Shop, drink, pray

2020-03-27 14:30
Celebrating together for the last time at the Freedom Square (back) Khulekani Mkhize and Ntando Mpulo. (Moeketsi Mamane)

Celebrating together for the last time at the Freedom Square (back) Khulekani Mkhize and Ntando Mpulo. (Moeketsi Mamane)

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Millions of South Africans shopped, drank or prayed their last day of freedom away on Thursday before the national lockdown took effect at midnight.

Roads were gridlocked, shopping centres were thronged with frantic shoppers and liquor stores were emptied through the day, before the country settled down to national prayer called by religious leaders and President Cyril Ramaphosa as he announced that the number of people infected with Covid-19 had shot to over 900.

Ramaphosa, who was giving final orders to police who will enforce lockdown regulations confining citizens to their homes for 21 days, urged them to show compassion as citizens were already in a state of panic. “Our people are terrified. They fear they will lose their jobs, that they won’t have enough food, that they will become sick, that they will become bored in their homes.

“You are expected as police officers of South Africa to have compassion and understanding to be able to give help and assistance. You will not do anything that will violate the rights of South Africans.

“You were not only trained to fight crime, you were also trained to save lives,” he said.

Ramaphosa urged citizens to obey lockdown rules and avoid doing anything that would cause police to take steps against them.

A group of young friends gathered at the Freedom Square yesterday to ‘enjoy their last beer’ ahead of the midnight lockdown.

“There will be those that take chances and cut corners, deliberately challenging the state. This is not the time to play with fire and the people of South Africa must follow the rules ... we are deadly serious about saving lives,” he said.

In Maritzburg, crowds flocking to the Mills Superspar in Hayfields on Thursday morning nearly brought traffic to a standstill in and around the area. Streams of cars were stuck trying to get in and out of the parking lot.

Motorists in the CBD also sat in gridlocked traffic. Although customer traffic at the Cascade Centre’s Woolworths was manageable, the store manager told The Witness they had seen an increase in customers from Tuesday.

She said some shelves in the store were regularly emptied and they had to be replenished.

While some shops tried to enforce social distancing, most of the customers did not comply and still stood close to each other in queues.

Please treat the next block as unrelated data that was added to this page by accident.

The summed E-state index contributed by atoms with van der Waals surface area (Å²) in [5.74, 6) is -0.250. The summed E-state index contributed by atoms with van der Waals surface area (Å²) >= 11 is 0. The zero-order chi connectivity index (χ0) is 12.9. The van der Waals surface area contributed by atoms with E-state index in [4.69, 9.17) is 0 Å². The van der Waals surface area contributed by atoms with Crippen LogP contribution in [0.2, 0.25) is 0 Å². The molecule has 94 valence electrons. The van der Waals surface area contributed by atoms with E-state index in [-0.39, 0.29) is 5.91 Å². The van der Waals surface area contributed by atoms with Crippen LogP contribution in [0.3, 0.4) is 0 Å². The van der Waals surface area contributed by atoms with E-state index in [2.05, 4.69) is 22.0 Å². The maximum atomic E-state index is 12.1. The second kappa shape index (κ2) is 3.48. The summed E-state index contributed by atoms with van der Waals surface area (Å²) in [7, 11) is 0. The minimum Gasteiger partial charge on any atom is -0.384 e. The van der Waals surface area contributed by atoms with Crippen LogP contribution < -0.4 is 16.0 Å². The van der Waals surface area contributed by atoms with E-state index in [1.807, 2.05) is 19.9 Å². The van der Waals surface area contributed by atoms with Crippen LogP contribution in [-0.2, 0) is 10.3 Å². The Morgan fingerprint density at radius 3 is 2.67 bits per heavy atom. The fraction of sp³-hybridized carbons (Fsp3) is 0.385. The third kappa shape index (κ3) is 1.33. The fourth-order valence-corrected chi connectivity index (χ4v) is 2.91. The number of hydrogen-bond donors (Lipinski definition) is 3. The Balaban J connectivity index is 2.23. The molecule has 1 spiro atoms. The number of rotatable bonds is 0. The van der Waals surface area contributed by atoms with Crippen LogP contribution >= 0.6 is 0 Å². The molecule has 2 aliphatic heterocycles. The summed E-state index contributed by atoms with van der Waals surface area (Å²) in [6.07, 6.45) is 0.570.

Many people also swarmed the city centre Freedom Square on Thursday afternoon “to celebrate their last day of freedom before the lockdown”.

Enjoying a casual drink at a carwash in the CBD before the 21-day lockdown yesterday were (from front) Lindo Mkhize, Sthembiso Zimu and Sandile Ndlela.

A large group of over 100 youngsters drinking told The Witness they had stocked up on huge quantities of alcohol for the 21-day lockdown. “It’s torture that the liquor stores are going to be closed. The government should have been more lenient,” said one of them.

Many stores at Brookside Mall, such as Clicks, Checkers and Checkers Liquor, limited the number of people allowed to enter the stores at a time. People queued waiting for their chance to go in.

A manager at the Tops at Jonathan’s Spar said the store was busier than normal, but there was no panic buying. “It’s been a busy day. There is no panic buying, but the store is busier than normal. Some shelves are bare because people were stocking up enough to last them for 21 days. Most of the customers said they didn’t want to leave home during this period.” A shopper, who asked not to be named, said she was buying wine. “I bought a few bottles of wine. I’ll do my groceries [during] the lockdown because we will be allowed to go out to supermarkets.”

Traffic came to a standstill in different parts of the city on Thursday.

Commenting on The Witness Facebook page, Trevor Maartens said: “I can’t understand the panic buying because we were promised there would be enough stocks to last the lockdown.

“I do however find it unacceptable that already there are no stocks of chronic medicines, items which cannot be ‘panic bought’ but which are dispensed with a medical script.”

Leon Pillay said: “People, stop bulk buying. Think about those that can’t afford it, Bluff Meat Supplies fridges are empty. There are no cold meats.

“Think about those that have not been paid for months, think about those that have very little who live from day to day, hand to mouth.

Read more on:    pietermaritzburg  |  lockdown south africa
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